Summary: The triumphal entry into Jerusalem can be likened to our walk with Christ. The Jesus Parade involves preparation, fascination, as well as destination.
The Jesus Parade – 04.05.09
Introduction – Have you ever been in a parade? It’s a fun thing to do. When I was a boy scout I was in several parades. These days Mary Kay is much more likely to be in a parade than I am. Today I want to talk about one of the most famous parades in history - Jesus’ triumphal entry into Jerusalem.
READ – Mark 11:1-11
Outline - This story of Jesus’ entry into Jerusalem is much like our own Christian walk. We have PREPARATION, which moves to FASCINATION, and ultimately our DESTINATION. Let’s look at each.
I. __PREPARATION___ of the Parade.
Illustration: A parade takes some preparation. Every year we love to watch the tournament of roses parade. Did you know that it takes 60 volunteers working 10 hours a day for 10 days just to decorate one float? (If you’re trying to do the math - that’s 6,000 man hours - 3 years’ work per float!)
There is preparation for the Christ journey as well. At the very beginning of our journey with Christ we have an initial decision of obedience. Will we follow Him or not? We don’t know exactly what that will involve. Sometimes Christ will ask us to take some kind of step of faith - to show our belief in him. It might be baptism. It might be sharing our new found faith with a friend or family member.
This is preparation for the journey. It begins with obedience. Christ asks us to do something that it would seem he is entirely capable of doing himself, but he decides to use us. This doesn’t only happen at the beginning of our journey. It can happen along the way as well. It’s like a check up. Are we still engaged? Are we still obedient? Do we still trust?
READ: “And they went away and found a colt tied at a door outside in the street, and they untied it.” Mark 11:4
Jesus asked two of his disciples to do something that seemed strange. Go take a colt. Untie it and bring it. If asked, say this. That takes some gumption, doesn’t it? The journey with Christ is like that. Sometimes he asks us to do things that don’t, at first, make a lot of sense. But in time we can look back and see how what Jesus has asked of us has brought us into a closer understanding of him.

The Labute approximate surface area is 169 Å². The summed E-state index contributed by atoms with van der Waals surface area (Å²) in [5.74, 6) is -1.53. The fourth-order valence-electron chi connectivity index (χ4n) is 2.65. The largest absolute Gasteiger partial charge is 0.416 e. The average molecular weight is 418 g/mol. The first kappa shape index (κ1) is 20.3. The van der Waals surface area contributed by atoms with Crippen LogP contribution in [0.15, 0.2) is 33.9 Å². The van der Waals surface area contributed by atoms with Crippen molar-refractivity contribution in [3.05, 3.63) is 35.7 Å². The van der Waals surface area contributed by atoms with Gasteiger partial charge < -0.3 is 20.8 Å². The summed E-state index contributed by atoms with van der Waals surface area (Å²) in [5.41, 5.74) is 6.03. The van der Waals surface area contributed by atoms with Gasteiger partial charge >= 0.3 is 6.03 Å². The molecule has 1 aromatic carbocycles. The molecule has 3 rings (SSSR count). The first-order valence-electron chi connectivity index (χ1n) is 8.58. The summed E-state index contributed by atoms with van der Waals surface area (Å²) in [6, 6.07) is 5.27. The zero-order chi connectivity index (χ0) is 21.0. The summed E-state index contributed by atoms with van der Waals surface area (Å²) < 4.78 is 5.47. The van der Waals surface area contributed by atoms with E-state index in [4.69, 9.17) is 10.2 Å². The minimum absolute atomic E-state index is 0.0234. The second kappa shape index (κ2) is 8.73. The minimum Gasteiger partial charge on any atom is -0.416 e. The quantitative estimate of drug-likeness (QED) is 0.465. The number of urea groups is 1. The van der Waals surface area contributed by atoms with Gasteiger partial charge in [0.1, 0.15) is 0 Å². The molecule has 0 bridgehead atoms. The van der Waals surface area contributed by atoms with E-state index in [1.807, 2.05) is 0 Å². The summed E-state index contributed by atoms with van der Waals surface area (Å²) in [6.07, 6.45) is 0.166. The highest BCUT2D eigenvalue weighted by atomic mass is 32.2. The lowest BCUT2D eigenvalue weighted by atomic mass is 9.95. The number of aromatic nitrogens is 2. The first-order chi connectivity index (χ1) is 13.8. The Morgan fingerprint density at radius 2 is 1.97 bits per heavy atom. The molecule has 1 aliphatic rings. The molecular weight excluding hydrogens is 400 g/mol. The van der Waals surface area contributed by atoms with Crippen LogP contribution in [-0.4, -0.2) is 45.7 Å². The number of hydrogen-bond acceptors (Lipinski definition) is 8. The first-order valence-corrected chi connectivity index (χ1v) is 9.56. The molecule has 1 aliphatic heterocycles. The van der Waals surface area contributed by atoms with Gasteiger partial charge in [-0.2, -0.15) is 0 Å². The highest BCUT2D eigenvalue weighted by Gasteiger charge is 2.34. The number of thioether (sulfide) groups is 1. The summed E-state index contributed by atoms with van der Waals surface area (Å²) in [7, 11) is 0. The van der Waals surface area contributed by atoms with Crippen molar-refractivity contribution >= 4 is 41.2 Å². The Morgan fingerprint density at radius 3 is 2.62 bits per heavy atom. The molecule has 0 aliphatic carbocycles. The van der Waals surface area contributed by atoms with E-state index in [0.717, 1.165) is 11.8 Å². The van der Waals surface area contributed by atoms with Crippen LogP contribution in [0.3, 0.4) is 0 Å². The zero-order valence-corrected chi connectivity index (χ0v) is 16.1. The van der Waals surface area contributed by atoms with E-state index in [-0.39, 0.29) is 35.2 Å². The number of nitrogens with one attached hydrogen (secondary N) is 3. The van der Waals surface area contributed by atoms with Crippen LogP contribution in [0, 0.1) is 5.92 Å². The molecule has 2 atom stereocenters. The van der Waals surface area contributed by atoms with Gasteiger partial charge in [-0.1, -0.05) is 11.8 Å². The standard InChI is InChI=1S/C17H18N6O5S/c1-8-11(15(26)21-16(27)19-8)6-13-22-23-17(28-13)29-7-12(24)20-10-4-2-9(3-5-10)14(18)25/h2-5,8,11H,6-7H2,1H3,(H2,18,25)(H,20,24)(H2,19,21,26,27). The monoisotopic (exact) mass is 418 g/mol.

READ: “His disciples did not understand these things at first...” John 12:16
Later, after Jesus was glorified, and they had time to think about it, they found the verse in Zechariah 9:9 that talked about how the king would enter Jerusalem riding on a colt, the foal of a donkey!
Are you going through something right now that you don’t fully understand? Maybe this is preparation for the journey! Maybe, right now, you don’t have to understand everything, you just need to be faithful and obedient, you just need to do the one thing Jesus has asked you to do today and not worry too much about the why or the where or the how.
II. ______FASCINATION______ of the Parade.
I love watching a good parade. Don’t you? There’s something surprising that happens when people are in a parade. It’s fun to watch.
Jesus invites us into the parade with him. We can be fascinated by what he does. One thing about the journey with Christ is that it will never be boring! More times than we would ever know, we are surprised by Jesus!
READ: “And those who went before and those who followed were shouting, “Hosanna! Blessed is he who comes in the name of the Lord!” Mark 11:9
WORD STUDY: Do you know how to say “Hosanna” is the Greek? Hosanna! (Same for Aramaic and Hebrew.) It originally meant, “save us” and was always used in association with God or with a king.
Examples: When the woman of Tekoa came to the king, she fell on her face to the ground and paid homage and said, “Save me, O king.” 2 Samuel 14:4
No as the king of Israel was passing by on the wall, a woman cried out to him, saying, “Help, my lord, O king!” 2 Kings 6:26
O LORD, save the king! May he answer us when we call. Ps 20:9
Hosanna, originally meant “save us” turned into “Praise the Lord!” as in Psalm 117 2
BACKGROUND: The word “Hosanna” became a part of the liturgy during the Passover. The “Halle Psalms (113-118) comes into liturgical use: (1) accompanied by the waving of branches at Tabernacles, then (2) becomes a shout of jubilation in the solemn procession around the altar of burnt offering and (3) a recitation of Psalm 118.
READ: Save us, we pray, O LORD! O LORD, we pray, give us success! Blessed is he who comes in the name of the LORD!” Psalm 118:25-26a